The books listed here are the latest additions to the Shakari Connection Bookshelf. In no particular order, there are books on African hunting, African exploration, hunting firearms and more. All the books newly added to the website will be listed on this page before going into their various categories and into the author index.
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Beyond The River Of Shame by Ken Czech (2017) is Ken Czech's first novel - the fictionlized account of the true story of Sir Samuel Baker and the woman he comes to love. It follows this unlikely pair into the depths of unknown Africa where they are enmeshed in a struggle against wild beasts, killer diseases and the horrors of a slave trade that has spread its tentacles to the very headwaters of the Nile.
More non-fiction books by Kenneth P Czech
Hammer Guns: In Theory and Practice by Diggory Hadoke (2016) is a mixture of historical analysis, practical application and personal reflection on the Victorian hammer gun as the finest sporting gun available today, just as it was a century ago. It includes topics on how the guns were devised, crafted and used, how they were perfected and how they work. Modern applications are given equal weight to historical ones, and subjects such as the selection of suitable ammunition, stripping, refurbishing and customizing will prove invaluable to anyone thinking of taking a hammer gun into the field and using it as they would a modern gun.
Sir William Villier Leonard Prescott-Westcar (1882 - 1959) was a baronet who served with the Rifle Brigade and was decorated for conspicuous gallantry in action during WWI.
Big Game, Boers And Boches by Lt Col V L Prescott-Westcar (1937). The author arrived in the Sudan in 1912 and embarked on a shooting trip along the White Nile hunting elephant, hippo, lion and more, with later excursions along the Blue Nile. It also covers his hunting in India and Burma for bear, leopard, bison and some pig sticking. It also includes tales of his military exploits.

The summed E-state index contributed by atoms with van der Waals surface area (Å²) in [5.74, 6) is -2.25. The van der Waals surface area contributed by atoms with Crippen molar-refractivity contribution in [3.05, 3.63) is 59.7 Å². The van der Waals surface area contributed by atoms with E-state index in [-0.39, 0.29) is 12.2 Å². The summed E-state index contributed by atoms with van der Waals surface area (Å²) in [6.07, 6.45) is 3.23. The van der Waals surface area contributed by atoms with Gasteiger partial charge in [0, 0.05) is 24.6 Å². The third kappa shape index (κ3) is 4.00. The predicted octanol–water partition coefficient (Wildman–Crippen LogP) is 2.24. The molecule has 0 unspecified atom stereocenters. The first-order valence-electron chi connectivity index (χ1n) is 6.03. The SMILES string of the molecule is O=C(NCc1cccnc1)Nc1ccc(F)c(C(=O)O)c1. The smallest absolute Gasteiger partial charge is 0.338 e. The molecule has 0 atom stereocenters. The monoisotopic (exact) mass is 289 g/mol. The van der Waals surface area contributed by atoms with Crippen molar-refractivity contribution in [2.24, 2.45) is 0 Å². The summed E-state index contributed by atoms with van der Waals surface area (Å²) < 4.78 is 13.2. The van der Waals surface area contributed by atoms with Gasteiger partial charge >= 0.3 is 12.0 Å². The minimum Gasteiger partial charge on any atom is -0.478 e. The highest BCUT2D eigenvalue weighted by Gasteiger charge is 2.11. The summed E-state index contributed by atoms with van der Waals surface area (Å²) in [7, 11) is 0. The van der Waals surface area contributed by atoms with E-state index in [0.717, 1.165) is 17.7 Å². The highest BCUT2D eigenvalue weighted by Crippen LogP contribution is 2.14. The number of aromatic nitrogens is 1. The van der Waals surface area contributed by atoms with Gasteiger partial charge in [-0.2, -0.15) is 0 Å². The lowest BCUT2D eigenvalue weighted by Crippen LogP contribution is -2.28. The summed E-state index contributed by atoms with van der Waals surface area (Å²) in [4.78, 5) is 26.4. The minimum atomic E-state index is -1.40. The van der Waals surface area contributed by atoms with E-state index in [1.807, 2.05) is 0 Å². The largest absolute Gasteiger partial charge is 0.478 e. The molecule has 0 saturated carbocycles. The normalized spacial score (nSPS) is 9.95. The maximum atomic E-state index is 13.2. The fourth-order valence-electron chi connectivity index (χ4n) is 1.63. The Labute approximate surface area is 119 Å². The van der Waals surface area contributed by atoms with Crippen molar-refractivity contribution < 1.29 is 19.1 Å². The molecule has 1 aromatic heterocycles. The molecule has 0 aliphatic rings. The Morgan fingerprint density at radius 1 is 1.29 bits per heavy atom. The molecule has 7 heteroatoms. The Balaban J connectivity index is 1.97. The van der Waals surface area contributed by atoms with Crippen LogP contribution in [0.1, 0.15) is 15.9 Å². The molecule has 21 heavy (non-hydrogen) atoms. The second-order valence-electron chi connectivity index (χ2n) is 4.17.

Killers And Big Game by C C J Napier (1966). The author was a game ranger for nearly 50 years in South Africa. The book is divided into 18 short tales about different African animal species.
Maurice Assheton Harbord (1874 - 1954) served in the Boer War between 1899 and 1902, gaining the rank of Captain in the 1st Imperial Light Horse. He then became an inspector in the Johannesburg Town Police between 1902 and 1908, after which he decamped to East Africa to hunt big game.
Froth & Bubble by M A Harbord (1915) recounts the author's early life in England, with numerous adventures working in a mill in Sibley, Iowa, a Montana cattle ranch and with travels in Rhodesia and South Africa, particularly during the Boer War and with the Transvaal Town Police. By 1908, he was in British East Africa hunting big game in the Kedong Valley. He bagged buffalo, lion and rhinoceros, though he usually found himself armed with a shotgun rather than a rifle at most inopportune times.
Hans Van Nes Allen (1914 - 1991) was a young American hunter who, after listening to a missionary talking about Africa in his home town in Ohio, decided he must go there. He wangled a job as a mission helper and landed in Liberia where he started big game hunting.